Scientists and policy makers are joining forces this week in Cape Town to address the growing problem of global biodiversity loss. DIVERSITAS, the international program hosting the Cape Town conference, will address questions on the future of biodiversity conservation. Now that we have the science to back up our observations, the DIVERSITAS panel will ask, what are we going to do about it as a global community?
Loss of animal and plant life has been on the scientific "radar" for years, but scientists' responses to the data are changing. Increasing numbers of scientists are joining with interdisciplinary teams in the hopes their research can be translated to tangible policy change, focusing on biodiversity loss as it relates to the world economy and the UN Millennium Development Goals to improve the lives of the world's poorest and most vulnerable communities.
Georgina Mace, Vice-Chair of the DIVERSITAS program, reflected this new melding of environmental protection with human rights. "Biodiversity is fundamental to humans having food, fuel, clean water and a habitable climate," she said.
Mace also acknowledged the intrinsic value of healthy ecosystems, saying "It is hard to imagine a more important priority than protecting the ecosystem services underpinned by biodiversity."
Use of the phrase "ecosystem services" reflects the growing point of view that biodiversity loss is equivalent to economic loss. It is difficult to quantify ecosystem services, but saving a place for the environment in the world economy could help lawmakers and industry leaders shift their views and actions toward the environment.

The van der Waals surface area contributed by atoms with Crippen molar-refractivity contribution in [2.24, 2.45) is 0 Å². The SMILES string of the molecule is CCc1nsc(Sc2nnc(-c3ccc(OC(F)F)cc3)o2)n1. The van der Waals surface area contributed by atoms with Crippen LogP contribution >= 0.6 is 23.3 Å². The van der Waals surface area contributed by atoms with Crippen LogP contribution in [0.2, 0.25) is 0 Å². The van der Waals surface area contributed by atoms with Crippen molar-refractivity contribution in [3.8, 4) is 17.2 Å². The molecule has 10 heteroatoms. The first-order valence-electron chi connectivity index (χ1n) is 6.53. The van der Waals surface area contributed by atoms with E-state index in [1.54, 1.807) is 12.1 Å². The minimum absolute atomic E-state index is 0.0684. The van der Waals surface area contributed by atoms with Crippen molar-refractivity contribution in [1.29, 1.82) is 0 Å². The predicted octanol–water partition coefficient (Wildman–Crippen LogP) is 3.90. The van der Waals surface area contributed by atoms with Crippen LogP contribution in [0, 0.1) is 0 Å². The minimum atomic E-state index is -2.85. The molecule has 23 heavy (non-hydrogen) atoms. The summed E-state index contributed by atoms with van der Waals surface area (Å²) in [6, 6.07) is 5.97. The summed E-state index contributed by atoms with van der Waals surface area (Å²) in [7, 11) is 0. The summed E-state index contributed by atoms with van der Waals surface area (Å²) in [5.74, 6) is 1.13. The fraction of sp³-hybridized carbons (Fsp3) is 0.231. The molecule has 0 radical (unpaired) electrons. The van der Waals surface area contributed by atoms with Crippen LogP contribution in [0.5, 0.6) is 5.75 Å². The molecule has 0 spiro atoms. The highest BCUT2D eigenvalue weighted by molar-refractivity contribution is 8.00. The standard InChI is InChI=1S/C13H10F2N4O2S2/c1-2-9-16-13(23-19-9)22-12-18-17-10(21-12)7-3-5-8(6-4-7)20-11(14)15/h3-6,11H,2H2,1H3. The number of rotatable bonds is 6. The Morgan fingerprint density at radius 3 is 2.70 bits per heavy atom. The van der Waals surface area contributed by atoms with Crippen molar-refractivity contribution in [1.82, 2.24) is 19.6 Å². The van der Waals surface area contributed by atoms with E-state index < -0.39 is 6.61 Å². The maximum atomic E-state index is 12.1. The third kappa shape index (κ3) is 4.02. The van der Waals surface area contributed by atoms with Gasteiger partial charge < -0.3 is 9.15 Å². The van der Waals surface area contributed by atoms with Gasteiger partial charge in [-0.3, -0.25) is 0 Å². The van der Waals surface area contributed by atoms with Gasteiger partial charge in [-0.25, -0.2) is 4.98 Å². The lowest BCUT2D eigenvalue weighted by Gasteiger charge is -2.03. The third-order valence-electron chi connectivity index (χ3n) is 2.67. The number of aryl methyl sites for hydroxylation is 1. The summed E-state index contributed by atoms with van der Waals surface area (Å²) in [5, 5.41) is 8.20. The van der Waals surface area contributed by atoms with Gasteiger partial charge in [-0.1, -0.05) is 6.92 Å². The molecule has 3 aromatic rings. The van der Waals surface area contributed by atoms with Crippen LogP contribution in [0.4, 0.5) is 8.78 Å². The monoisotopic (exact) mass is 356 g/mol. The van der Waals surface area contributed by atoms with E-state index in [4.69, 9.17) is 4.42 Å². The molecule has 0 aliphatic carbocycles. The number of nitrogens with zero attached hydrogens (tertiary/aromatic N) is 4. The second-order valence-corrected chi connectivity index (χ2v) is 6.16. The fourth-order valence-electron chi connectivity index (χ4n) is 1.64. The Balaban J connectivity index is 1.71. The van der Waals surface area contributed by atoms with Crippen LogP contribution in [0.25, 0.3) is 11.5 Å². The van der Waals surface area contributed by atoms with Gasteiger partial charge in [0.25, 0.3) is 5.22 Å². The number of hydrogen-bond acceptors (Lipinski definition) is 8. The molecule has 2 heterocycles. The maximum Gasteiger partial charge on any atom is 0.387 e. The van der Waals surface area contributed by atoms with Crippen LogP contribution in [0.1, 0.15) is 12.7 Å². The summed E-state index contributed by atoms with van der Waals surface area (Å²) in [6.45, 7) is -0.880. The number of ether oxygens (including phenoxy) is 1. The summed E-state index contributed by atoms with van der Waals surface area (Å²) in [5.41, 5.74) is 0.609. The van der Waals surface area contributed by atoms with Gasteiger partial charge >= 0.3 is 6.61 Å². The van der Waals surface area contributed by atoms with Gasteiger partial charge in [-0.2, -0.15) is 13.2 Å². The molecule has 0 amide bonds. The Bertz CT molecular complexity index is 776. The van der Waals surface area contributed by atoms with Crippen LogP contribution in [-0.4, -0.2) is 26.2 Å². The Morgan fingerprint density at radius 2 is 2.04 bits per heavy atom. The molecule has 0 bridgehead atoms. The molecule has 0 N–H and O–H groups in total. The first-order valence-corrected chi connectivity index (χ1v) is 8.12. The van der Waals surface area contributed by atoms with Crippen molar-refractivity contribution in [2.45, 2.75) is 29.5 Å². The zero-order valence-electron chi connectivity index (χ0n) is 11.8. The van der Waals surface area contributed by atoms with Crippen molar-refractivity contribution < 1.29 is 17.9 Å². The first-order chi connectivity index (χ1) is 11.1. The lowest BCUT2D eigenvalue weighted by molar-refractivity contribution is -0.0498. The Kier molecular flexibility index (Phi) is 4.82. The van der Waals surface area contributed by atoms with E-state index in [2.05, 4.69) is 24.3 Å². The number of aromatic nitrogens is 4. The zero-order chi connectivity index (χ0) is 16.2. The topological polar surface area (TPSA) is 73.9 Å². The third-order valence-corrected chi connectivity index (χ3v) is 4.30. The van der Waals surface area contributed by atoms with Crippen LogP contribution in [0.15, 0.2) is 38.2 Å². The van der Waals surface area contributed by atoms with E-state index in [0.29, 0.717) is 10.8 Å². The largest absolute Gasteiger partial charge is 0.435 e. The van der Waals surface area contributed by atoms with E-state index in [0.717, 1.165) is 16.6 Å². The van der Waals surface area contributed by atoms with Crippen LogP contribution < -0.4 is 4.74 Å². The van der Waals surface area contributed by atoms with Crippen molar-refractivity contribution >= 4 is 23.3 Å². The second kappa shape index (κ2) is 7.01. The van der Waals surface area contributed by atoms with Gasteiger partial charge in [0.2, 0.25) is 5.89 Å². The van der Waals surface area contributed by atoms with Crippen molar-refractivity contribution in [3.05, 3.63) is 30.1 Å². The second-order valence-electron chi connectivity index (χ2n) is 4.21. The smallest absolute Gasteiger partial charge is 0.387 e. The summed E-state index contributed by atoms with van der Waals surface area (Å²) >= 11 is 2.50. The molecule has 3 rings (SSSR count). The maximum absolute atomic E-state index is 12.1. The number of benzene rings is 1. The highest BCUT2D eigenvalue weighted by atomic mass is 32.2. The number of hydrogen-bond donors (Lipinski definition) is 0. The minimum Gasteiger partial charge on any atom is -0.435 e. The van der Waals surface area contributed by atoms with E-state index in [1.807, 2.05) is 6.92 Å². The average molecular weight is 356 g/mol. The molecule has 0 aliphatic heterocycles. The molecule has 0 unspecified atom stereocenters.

Two of the main topics to be addressed this week in Cape Town attempt to answer questions surrounding ecosystem services: how can we economically quantify the impacts humans have on the environment, and what are biodiversity loss and ecosystem degradation worth? The program will also address possible economic incentives for the prevention of habitat destruction.
One of the clearer examples of ecosystem degradation as related to economic loss is the "major freshwater biodiversity crisis," according to Klement Tockner of the Leibniz-Institute of Freshwater Ecology and Inland Fisheries in Berlin. Tockner says healthy freshwater ecosystems aid in water purification, disease regulation, agriculture and more. Tockner has done research on carbon sequestration in freshwater ecosystems, finding that about seven percent of the carbon humans emit annually is now absorbed by aquatic systems and their species. The seven percent can be quantified and directly related to health.
Anne Larigauderie, Executive Director of DIVERSITAS, reflected on the growing need to put a tangible value on biodiversity. "Ecosystem services are difficult to value, which has led to policy neglect and the irreversible loss of species vital to a well-functioning environment," she said.
Georgina Mace summed up the overriding feeling of the program in Cape Town, saying, "Meaningful action should have started years ago. The next best time is now."